P: n/a li*****@hotmail.com wrote some nonsense in which he claimed to have a reasonable interptetation of: sizeof (int) * p His example code begins void main() { At this point we know that anything he might opine about C can be safely ignored. [...] Do you see at what point I am wrong? Yes. May 12 '07 #6

 P: n/a In article <5a*************@mid.individual.net>, Martin Ambuhl li*****@hotmail.com wrote some nonsense in which he claimed to have areasonable interptetation of: sizeof (int) * pHis example code begins >void main() { At this point we know that anything he might opine about C can be safelyignored.[...] > Do you see at what point I am wrong? Yes. All threads on clc either start out as or quickly degenerate into discussing "void main()". The point being that it *is* the one thing we can all agree on. May 12 '07 #7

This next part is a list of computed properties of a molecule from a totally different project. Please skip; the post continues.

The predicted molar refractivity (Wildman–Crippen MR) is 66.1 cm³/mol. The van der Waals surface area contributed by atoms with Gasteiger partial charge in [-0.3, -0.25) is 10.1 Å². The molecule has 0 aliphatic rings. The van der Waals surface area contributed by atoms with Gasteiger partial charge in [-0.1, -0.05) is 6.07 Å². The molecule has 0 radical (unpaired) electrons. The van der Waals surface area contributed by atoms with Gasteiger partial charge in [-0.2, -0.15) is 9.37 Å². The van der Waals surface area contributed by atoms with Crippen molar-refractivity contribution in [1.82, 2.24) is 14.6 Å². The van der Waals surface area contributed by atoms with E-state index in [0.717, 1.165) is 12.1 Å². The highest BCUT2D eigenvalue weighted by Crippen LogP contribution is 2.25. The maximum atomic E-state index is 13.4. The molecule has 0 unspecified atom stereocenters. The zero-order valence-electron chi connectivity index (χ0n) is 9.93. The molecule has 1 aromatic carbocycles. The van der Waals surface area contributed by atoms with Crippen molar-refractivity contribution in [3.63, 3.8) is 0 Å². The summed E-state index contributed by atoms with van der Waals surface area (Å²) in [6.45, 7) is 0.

P: n/a li*****@hotmail.com wrote: > .... snip ... > So I would parse the code into sizeof ((int) (* p)) But it does turn right. I have the following test code: void main() { int pp = 1; int* p = &pp; sizeof (int) * p; } Casts are usually errors. p is a pointer to an int, so *p is an int, and no cast is needed. main returns an int. Say and do so. -- cbfalconer at maineline dot net -- Posted via a free Usenet account from http://www.teranews.com May 12 '07 #8